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Restoration project nears completion as nesting season begins

Crews work at a staging area on Marco Island’s north shore. A roughly $4 million dredging and renourishment project is underway at Hideaway Beach to keep Sand Dollar Lagoon healthy.

Posted on May 17, 2023

The Tigertail Lagoon/Sand Dollar Island Ecosystem Restoration Project is scheduled for completion by the end of May, according to a press release from the city. At that time, all construction equipment will be removed.

Work began in 2022 to restore the lagoon and the barrier island to pre-Hurricane Irma condition. “Following Hurricane Irma in 2017 Sand Dollar Island’s northern tip grew 15 acres in five years and began encroaching on the Marco River navigation channel, threatening to close off the lagoon entrance,” wrote city officials.

When the project is completed, sea turtles and other wildlife will have a larger beach habitat on which to nest, mangroves will be restored, and water quality in the lagoon will be improved for recreational activities, project leaders assert.

“We’ve lost 15 to 20 acres of wetlands since Irma,” Mohamed Dabees, vice president of Humiston & Moore Engineers, and project engineer for the Hideaway effort, told us six months ago. “We are moving roughly over 400,000 cubic yards of sand to restore Sand Dollar Island and recreate the sand spit and barrier system.”

“Total wetland area will be increased by relocating the sand spit seaward of its present location to where it was located in approximately 2017,” Dabees said in a paper on the Hideaway project published in “Frontiers in Built Environment.” “The reconstructed beach berm will provide enhanced resiliency to high frequency weather events. Sediment will be sourced from the existing sand spit and an innovative sand trap that will maintain the lagoon entrance open while providing beneficial re-use for excess sediment that continues to accumulate at the end of the spit.”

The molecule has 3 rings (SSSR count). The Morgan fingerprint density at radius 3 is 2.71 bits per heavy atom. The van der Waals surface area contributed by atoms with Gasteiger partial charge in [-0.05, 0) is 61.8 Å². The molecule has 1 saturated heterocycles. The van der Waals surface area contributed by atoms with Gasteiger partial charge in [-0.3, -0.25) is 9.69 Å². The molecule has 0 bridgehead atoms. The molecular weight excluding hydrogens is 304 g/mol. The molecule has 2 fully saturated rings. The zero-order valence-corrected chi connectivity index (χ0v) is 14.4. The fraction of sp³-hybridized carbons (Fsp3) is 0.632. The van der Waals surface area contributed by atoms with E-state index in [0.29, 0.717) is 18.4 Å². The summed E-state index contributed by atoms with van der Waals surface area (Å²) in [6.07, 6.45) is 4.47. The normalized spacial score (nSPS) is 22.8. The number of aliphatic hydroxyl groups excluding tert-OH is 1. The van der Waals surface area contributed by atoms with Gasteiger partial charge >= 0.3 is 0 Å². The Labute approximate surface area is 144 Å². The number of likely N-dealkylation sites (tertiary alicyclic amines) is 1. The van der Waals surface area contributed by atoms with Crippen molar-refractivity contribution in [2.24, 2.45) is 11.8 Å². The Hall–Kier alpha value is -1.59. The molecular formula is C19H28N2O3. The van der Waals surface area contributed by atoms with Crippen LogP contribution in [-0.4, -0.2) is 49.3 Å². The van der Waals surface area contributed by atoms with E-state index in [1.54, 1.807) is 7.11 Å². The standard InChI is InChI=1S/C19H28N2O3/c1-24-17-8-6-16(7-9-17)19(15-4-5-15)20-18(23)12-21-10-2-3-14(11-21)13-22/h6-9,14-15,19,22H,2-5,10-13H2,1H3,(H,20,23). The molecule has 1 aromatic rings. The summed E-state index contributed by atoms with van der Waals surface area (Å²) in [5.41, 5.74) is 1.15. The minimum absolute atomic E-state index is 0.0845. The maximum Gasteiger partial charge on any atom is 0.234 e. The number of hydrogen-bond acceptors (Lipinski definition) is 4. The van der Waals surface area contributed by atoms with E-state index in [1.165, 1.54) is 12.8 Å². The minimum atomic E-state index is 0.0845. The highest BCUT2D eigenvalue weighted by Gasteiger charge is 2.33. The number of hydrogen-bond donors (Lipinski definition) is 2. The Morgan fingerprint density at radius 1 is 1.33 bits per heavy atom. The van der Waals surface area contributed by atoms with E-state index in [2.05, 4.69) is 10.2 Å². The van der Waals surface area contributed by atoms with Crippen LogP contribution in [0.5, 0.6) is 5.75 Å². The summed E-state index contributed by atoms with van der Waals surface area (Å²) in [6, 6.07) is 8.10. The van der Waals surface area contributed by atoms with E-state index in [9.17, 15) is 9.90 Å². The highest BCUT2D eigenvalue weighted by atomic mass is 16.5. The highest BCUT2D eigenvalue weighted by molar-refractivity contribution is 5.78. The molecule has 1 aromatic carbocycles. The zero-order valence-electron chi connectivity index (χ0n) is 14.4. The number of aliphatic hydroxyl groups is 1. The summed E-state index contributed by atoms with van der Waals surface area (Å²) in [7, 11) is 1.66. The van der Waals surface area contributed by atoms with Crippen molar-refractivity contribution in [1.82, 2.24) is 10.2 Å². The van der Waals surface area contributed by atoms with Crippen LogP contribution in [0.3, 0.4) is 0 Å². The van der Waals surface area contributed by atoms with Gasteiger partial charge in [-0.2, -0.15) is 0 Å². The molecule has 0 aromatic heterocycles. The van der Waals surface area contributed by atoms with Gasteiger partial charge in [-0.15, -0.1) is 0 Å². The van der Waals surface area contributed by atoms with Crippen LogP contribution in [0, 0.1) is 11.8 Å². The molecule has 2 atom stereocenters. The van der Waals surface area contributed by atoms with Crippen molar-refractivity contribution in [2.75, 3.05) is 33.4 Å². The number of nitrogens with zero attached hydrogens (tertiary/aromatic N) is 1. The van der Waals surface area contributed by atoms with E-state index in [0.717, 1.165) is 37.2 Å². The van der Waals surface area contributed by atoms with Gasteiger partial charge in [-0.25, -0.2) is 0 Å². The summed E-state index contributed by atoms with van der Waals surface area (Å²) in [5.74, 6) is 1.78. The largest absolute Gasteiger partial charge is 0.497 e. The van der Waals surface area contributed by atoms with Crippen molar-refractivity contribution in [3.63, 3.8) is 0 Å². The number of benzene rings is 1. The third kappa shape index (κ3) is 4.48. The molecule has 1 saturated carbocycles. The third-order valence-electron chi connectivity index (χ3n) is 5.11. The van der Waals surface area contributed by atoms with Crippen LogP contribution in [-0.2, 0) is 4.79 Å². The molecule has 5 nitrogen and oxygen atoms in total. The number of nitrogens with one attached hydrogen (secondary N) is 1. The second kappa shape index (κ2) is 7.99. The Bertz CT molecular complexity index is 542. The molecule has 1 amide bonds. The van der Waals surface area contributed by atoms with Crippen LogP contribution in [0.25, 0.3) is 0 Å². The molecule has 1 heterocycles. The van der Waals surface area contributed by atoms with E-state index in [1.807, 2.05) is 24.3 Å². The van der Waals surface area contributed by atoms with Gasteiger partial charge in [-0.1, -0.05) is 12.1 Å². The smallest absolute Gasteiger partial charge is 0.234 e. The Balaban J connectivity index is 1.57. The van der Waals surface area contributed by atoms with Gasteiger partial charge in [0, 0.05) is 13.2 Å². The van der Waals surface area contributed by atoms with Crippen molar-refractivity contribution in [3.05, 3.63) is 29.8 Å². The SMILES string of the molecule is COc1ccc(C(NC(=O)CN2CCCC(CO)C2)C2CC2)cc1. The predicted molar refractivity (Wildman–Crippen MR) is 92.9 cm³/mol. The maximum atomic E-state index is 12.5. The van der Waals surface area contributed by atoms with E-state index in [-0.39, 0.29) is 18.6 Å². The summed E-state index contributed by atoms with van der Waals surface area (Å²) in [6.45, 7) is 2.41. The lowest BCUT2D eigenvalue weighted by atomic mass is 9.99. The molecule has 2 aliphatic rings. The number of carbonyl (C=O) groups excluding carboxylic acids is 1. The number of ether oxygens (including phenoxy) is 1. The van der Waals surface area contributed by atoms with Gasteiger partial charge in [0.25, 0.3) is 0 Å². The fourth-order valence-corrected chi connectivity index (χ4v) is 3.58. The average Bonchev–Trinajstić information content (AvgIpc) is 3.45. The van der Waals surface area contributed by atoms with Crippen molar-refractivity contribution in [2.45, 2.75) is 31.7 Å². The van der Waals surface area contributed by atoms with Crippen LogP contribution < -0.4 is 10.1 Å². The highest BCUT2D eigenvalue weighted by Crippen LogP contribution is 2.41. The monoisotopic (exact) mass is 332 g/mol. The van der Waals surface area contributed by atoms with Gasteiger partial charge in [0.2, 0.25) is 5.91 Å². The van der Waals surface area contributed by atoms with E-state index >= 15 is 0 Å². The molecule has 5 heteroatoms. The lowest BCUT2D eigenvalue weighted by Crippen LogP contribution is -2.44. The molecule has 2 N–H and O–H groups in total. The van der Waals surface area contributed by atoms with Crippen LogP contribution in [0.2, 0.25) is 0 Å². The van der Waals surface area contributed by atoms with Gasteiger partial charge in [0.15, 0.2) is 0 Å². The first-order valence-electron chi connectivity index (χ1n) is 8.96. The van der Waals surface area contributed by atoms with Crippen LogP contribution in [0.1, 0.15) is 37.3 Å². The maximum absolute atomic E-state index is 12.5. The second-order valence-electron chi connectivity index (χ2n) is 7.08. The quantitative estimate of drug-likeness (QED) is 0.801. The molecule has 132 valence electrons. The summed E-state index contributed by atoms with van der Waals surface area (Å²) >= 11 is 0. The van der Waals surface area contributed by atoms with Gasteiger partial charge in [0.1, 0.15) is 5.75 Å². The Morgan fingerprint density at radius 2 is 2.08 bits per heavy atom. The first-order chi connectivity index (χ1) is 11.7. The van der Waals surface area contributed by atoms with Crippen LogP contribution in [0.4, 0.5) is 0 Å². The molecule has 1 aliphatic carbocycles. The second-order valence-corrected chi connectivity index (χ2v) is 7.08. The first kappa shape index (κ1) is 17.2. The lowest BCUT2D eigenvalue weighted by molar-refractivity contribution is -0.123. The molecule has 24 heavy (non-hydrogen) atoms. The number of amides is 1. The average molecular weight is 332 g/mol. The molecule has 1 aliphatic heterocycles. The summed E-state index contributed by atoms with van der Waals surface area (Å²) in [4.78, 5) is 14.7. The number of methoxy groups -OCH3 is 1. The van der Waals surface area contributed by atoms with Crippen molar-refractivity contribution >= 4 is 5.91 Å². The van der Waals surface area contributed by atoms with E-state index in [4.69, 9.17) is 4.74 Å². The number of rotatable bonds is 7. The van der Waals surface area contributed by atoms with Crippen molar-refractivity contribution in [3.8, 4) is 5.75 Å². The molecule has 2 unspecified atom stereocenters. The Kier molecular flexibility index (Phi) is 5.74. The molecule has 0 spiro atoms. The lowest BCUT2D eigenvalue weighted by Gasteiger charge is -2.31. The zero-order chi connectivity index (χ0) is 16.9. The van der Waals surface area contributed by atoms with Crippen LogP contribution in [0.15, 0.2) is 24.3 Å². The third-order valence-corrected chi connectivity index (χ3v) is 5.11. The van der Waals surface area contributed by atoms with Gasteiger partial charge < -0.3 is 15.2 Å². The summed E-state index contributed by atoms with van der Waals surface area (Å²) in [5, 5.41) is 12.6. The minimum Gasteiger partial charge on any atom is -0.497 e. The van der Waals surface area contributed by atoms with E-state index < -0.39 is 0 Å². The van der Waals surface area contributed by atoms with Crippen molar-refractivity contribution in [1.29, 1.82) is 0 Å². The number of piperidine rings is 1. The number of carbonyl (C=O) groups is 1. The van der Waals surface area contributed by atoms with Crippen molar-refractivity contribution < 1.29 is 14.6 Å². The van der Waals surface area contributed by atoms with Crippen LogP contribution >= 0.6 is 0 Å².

The Tigertail Lagoon and Sand Dollar Island form the Big Marco Pass Critical Wildlife Area. As a result, the project was approved and permitted by the Florida Department of Environmental Protection, the Florida Wildlife Conservation Commission, and the U.S Army Corps of Engineers.

The permits include environmental monitoring and protection of seagrasses, turtles, birds, and mangroves. As construction draws to a close during sea turtle nesting season, the contractor remains in compliance with all permit conditions. To ensure that compliance continues, the city, its consultants, and the contractor meet regularly with the permitting and regulatory agencies.

Shorebird nesting is currently being monitored daily by Turrell Hall and Associates. Sea turtle nesting is being monitored by Collier County and the sea turtle monitoring team attends the project meetings.

For example, Collier County reported eleven false crawls between May 2 and May 8 Island-wide. While it is common to have false crawls during nesting season, the city is working with Collier County to monitor the nesting activity and make project modifications as needed.

The city recognizes the importance of sea turtle protection and will ensure that all relevant city ordinances are followed and that this project adheres to all permit standards.

For example, the ongoing construction includes grading the sand beach berms. There is currently a four-foot-high sand berm on Hideaway beach that will be reshaped and sloped through that process.

This project will not cost Marco Island taxpayers a dime, said Erik Brechnitz – except those who own property at Hideaway Beach Club. Through the Hideaway Beach Special Tax District, owners at the exclusive gated community will foot the cost. They are applying to the county for Tourist Development Council funding, since allowing the system to become silted in and choking off the lagoon at Tigertail Beach would be disastrous for the county beach park there.

Linda Colombo, president of the Friends of Tigertail Beach, a citizens’ support group, said her organization has been involved in the dredging project from the start. The new berm on Sand Dollar Island will be “shorebird friendly,” she said. “We hope it will stop water from over washing into the lagoon and prevent serious problems from happening.”

The local Audubon Society did oppose the project, due to the required destruction of some nesting habitat on Sand Dollar Island, but as Colombo pointed out, “the area we are taking away wasn’t even there just a few years ago. The whole project is environmentally friendly – for the fish, the birds, and the sea turtles nesting on the beach.” Bird species include nesting on Sand Dollar Island include black skimmers, Wilson’s plovers and least terns.



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